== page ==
The Weather Channel’s Strategic Blunder

The Weather ChannelFor the past two weekends, the southeast has experienced severe weather, along with tornadoes and associated deaths. On each of the Friday nights — when warnings and watches were in place in the region — The Weather Channel chose to stick with a new strategic move, the showing of weather-related movies. It’s an attempt to garner ratings and revenue, but the popular (during severe weather) cable channel is risking its brand altogether in so doing. It’s a lesson in the loss of brand focus.

This is, of course, very good news for local broadcasters, because The Weather Channel had been posing a serious threat to the local weather franchise, the most important franchise in nearly every market. The Weather Channel’s blunder here is going to go down in history as one of the most talked about strategic marketing errors since New Coke, and I can’t imagine it’ll last very long.

Mike James, editor of the popular Newsblues website, has been biting and relentless in his criticism of the move.

The Weather Channel is about profit. It’s about reducing the enormous debt that threatens the financial integrity of NBC Universal. It’s about iPad and iPhone apps. It’s about cross-platform promotions. It’s about interactivity and satellite distribution. It’s about synergy and Hulu’s’ and Fancast Xfinity.

Weather? We don’t need no stinkin weather. We got movies. We got news coverage of President Obama signing the health care initiative. But most of all, we got debt. In March, TWCC Holding Corp., the financial entity that owns The Weather Channel, refinanced its $1.3 billion term loan.

And while corporate NBCU (now Comcast?) tries to handle the debt it sustained when purchasing The Weather Channel, AR&D Senior Strategist and expert in local weather Jim Willi, says they’re actually shooting themselves in the foot.

After two decades of building the strongest, most recognized brand in weather, the Weather Channel, in my opinion, is on some misguided mission that is going to irreparably harm that brand. The Weather Channel has been a clearly positioned brand — they cover severe weather like no one else. You can tune in anytime for a look at weather across the country, and the local forecast on the 8’s.

Our research — for years — has shown the Weather Channel to be a strong weather force in most every local market in the country. They sometimes become the third choice for local weather if there is a weak #3 station. They always get votes for a station to turn to for severe weather. Now they want to be known for movies?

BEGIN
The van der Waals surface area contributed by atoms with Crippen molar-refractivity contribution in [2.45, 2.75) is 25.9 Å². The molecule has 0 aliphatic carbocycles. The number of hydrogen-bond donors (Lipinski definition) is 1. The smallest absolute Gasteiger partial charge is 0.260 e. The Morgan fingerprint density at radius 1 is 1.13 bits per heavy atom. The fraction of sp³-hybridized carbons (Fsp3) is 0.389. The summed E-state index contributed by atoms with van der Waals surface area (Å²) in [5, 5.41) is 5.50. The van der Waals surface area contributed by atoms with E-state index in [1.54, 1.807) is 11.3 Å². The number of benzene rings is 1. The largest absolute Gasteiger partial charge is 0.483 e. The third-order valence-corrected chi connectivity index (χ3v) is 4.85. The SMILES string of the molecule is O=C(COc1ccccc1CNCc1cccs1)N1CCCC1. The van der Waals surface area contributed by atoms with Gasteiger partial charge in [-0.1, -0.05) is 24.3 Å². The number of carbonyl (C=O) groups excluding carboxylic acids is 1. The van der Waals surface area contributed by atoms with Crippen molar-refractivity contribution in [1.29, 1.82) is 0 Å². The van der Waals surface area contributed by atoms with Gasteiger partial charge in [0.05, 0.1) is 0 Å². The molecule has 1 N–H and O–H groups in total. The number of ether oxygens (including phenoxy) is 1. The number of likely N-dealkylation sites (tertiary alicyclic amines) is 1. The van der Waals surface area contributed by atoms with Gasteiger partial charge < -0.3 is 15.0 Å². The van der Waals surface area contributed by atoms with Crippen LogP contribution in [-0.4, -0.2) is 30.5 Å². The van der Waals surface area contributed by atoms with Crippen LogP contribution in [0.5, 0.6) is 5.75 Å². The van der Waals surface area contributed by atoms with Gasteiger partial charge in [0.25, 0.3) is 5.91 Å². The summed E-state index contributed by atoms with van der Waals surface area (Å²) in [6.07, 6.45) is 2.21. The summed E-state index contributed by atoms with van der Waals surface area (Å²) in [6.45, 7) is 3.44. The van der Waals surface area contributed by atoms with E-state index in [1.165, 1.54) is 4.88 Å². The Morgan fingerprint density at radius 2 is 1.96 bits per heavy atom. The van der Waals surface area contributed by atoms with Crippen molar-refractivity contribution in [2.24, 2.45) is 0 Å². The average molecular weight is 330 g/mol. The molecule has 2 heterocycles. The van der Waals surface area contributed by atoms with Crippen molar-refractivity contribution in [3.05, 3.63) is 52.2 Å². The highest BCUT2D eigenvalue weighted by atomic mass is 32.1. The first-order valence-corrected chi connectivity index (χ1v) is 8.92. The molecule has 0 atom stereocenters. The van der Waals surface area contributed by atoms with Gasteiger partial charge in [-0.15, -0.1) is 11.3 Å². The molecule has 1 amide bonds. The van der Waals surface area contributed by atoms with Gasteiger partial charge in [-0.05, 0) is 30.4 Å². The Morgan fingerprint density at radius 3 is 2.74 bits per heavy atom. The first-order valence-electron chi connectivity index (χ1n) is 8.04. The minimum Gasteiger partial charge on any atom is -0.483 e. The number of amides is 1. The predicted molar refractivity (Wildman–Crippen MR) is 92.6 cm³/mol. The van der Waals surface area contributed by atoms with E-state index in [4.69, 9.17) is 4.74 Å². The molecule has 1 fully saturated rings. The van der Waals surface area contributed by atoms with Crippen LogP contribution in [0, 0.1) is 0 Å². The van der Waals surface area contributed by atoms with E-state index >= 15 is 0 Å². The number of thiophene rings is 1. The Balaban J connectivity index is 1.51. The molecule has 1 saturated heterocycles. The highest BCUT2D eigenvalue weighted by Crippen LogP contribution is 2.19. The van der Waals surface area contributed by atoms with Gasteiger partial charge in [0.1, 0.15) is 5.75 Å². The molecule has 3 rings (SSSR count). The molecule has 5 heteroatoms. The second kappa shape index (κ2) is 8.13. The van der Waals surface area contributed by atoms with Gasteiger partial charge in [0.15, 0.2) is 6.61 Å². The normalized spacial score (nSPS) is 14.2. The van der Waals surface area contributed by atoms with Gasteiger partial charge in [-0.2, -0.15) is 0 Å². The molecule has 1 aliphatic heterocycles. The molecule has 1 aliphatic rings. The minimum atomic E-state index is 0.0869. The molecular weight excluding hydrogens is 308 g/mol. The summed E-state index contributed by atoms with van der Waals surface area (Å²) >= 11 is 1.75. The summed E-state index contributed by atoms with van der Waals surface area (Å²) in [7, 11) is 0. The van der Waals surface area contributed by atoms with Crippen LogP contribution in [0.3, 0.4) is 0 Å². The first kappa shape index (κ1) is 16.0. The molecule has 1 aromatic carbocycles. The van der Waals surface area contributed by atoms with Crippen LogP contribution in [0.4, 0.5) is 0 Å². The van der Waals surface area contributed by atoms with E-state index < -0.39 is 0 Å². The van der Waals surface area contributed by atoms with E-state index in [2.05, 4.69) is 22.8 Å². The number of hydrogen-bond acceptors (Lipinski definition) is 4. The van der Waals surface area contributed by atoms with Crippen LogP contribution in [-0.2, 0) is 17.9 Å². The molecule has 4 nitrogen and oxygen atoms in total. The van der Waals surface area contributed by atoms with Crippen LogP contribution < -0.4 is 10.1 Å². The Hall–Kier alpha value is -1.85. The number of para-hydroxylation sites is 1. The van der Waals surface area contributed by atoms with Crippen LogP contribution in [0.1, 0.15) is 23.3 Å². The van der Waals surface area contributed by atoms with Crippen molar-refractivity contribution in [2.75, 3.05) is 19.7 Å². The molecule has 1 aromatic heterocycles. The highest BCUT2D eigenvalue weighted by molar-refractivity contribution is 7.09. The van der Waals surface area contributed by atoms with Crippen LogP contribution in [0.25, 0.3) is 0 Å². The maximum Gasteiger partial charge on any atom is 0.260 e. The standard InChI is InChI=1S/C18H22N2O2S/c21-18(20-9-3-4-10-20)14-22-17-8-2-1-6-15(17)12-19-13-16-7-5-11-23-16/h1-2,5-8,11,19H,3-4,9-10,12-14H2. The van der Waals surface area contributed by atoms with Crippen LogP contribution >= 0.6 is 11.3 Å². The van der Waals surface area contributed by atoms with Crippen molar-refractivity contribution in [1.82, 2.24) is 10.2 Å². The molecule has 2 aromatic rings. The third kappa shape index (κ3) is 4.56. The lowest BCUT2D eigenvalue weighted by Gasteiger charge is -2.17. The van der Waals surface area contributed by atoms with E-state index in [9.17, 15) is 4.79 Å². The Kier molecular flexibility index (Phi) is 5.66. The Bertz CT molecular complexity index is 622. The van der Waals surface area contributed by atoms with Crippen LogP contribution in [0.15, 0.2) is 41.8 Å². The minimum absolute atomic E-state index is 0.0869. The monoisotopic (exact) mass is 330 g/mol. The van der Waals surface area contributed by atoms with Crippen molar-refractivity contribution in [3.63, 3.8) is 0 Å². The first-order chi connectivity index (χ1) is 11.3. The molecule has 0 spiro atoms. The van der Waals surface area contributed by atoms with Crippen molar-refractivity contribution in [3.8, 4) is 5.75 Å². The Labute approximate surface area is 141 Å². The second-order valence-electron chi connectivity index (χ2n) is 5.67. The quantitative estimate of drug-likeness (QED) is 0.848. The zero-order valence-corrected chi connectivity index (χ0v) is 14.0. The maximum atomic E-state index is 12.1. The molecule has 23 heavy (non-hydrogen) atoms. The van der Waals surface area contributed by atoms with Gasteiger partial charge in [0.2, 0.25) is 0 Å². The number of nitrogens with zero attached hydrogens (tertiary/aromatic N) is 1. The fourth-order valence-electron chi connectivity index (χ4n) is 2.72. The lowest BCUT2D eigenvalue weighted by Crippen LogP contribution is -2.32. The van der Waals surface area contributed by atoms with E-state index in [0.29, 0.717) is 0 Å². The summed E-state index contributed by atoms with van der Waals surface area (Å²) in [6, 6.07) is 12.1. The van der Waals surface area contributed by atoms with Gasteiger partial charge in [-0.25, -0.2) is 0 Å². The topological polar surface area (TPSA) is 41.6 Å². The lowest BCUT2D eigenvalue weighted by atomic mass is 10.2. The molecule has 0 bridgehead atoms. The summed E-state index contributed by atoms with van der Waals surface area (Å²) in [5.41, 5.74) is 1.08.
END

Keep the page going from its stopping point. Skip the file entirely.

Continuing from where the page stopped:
Besides movie nights — they also seem bent on having other taped weather programs from their meteorologists. That too is off brand in my opinion. The Weather Channel is all about convenience for viewers. If I want the weather 24 hours a day I tune to the weather channel. Well, that isn’t the case anymore. With local TV stations using a digital channel more and more for 24 hour weather — they could eventually make the national Weather Channel irrelevant — unless they get back on brand.

Jim CantoreThis past Friday night, while The Weather Channel showed the film “Wind,” people were actually killed by tornadoes. Jim Cantore, the face of The Weather Channel and an advocate for severe weather coverage, got in trouble over a couple of tweets. On Friday night at 5:20pm, he wrote:

TWC is NOT doing movie night tonight. They are staying LIVE to cover SVR WX Outbreak.”

Cantore was in Louisville for NBC’s coverage of the Kentucky Derby the following day and was misinformed, prompting this tweet at 10:32pm:

I want to apollogize (sic) to all of you. I was SEVERELY misled. Was told we were bagging the ‘movie’ to do what this network was created for.”

According to Newsblues’ James, this resulted in a telephone tongue lashing and will be dealt with later.

Cantore can be excused for his anger. He’s a hardcore weather guy with a long history of chasing severe weather. Residents along the coast have given him the nickname “The Angel of Death.” When Cantore shows up, ugly weather isn’t far behind. He’s a member of both the National Weather Association and the American Meteorological Society, and he holds the AMS Television Seal of Approval.